A man visits the house in which he grew up and finds weedy lawns and a mossy swimming pool. He remembers the pleasant childhood he spent there and laments the decay. Pondering on the role of such memories, he considers his past, present, and future. Did Adam ever look back on Eden, letting his thoughts run to the joy of innocence and a life free of care? Nostalgic memories can help us recognize the death of the past is a necessary part of the labor to give birth to the present, and the need to make the present in to the paths for which we will hunt in some future foray into memory.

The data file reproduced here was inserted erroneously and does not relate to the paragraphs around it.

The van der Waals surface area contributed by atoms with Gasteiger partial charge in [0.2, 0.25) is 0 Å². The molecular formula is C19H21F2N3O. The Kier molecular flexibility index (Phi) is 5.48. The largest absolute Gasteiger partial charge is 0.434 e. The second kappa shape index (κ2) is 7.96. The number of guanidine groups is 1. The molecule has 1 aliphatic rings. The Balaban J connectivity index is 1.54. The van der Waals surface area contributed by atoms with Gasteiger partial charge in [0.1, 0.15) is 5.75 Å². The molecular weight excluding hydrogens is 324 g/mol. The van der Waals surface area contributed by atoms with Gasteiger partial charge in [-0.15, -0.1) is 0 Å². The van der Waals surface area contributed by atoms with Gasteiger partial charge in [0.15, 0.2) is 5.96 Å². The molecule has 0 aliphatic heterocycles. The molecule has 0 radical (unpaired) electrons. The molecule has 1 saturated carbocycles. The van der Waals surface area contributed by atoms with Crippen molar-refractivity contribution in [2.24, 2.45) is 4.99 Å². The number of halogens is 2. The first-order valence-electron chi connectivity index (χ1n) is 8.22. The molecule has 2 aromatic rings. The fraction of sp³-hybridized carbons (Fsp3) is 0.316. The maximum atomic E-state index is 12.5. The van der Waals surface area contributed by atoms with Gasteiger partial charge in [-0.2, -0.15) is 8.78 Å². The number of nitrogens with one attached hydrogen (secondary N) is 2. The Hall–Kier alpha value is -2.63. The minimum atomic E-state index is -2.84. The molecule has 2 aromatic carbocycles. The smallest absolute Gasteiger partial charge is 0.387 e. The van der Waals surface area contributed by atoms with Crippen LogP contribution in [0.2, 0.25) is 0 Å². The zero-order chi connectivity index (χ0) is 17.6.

"Mossy Pools, Unkempt Paths, and Living Memory,"
BYU Studies Quarterly: Vol. 53
, Article 9.
Available at: http://scholarsarchive.byu.edu/byusq/vol53/iss2/9